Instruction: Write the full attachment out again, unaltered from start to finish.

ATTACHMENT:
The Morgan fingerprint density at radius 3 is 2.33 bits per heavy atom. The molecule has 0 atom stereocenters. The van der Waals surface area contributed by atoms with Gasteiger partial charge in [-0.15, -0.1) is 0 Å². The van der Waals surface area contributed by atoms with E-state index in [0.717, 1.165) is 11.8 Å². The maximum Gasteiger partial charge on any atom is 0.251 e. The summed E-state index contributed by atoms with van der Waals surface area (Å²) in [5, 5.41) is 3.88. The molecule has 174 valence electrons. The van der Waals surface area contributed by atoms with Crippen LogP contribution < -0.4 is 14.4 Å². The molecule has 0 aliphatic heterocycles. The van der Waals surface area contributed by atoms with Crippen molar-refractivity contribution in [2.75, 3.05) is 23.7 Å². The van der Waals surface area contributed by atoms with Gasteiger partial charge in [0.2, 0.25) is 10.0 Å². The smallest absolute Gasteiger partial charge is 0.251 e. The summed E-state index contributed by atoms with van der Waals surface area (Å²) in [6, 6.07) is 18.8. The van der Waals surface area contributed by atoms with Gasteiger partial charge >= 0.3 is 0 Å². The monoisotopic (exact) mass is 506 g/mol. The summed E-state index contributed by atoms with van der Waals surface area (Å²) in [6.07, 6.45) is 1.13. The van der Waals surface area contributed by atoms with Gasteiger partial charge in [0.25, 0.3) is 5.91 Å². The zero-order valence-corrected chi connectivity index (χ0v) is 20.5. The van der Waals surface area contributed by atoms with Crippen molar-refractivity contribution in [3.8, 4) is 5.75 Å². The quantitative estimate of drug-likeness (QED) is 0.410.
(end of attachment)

The Morgan fingerprint density at radius 3 is 2.33 bits per heavy atom. The molecule has 0 atom stereocenters. The van der Waals surface area contributed by atoms with Gasteiger partial charge in [-0.15, -0.1) is 0 Å². The van der Waals surface area contributed by atoms with E-state index in [0.717, 1.165) is 11.8 Å². The maximum Gasteiger partial charge on any atom is 0.251 e. The summed E-state index contributed by atoms with van der Waals surface area (Å²) in [5, 5.41) is 3.88. The molecule has 174 valence electrons. The van der Waals surface area contributed by atoms with Crippen LogP contribution < -0.4 is 14.4 Å². The molecule has 0 aliphatic heterocycles. The van der Waals surface area contributed by atoms with Crippen molar-refractivity contribution in [2.75, 3.05) is 23.7 Å². The van der Waals surface area contributed by atoms with Gasteiger partial charge in [0.2, 0.25) is 10.0 Å². The smallest absolute Gasteiger partial charge is 0.251 e. The summed E-state index contributed by atoms with van der Waals surface area (Å²) in [6, 6.07) is 18.8. The van der Waals surface area contributed by atoms with Gasteiger partial charge >= 0.3 is 0 Å². The monoisotopic (exact) mass is 506 g/mol. The summed E-state index contributed by atoms with van der Waals surface area (Å²) in [6.07, 6.45) is 1.13. The van der Waals surface area contributed by atoms with Gasteiger partial charge in [0.25, 0.3) is 5.91 Å². The zero-order valence-corrected chi connectivity index (χ0v) is 20.5. The van der Waals surface area contributed by atoms with Crippen molar-refractivity contribution in [3.8, 4) is 5.75 Å². The quantitative estimate of drug-likeness (QED) is 0.410.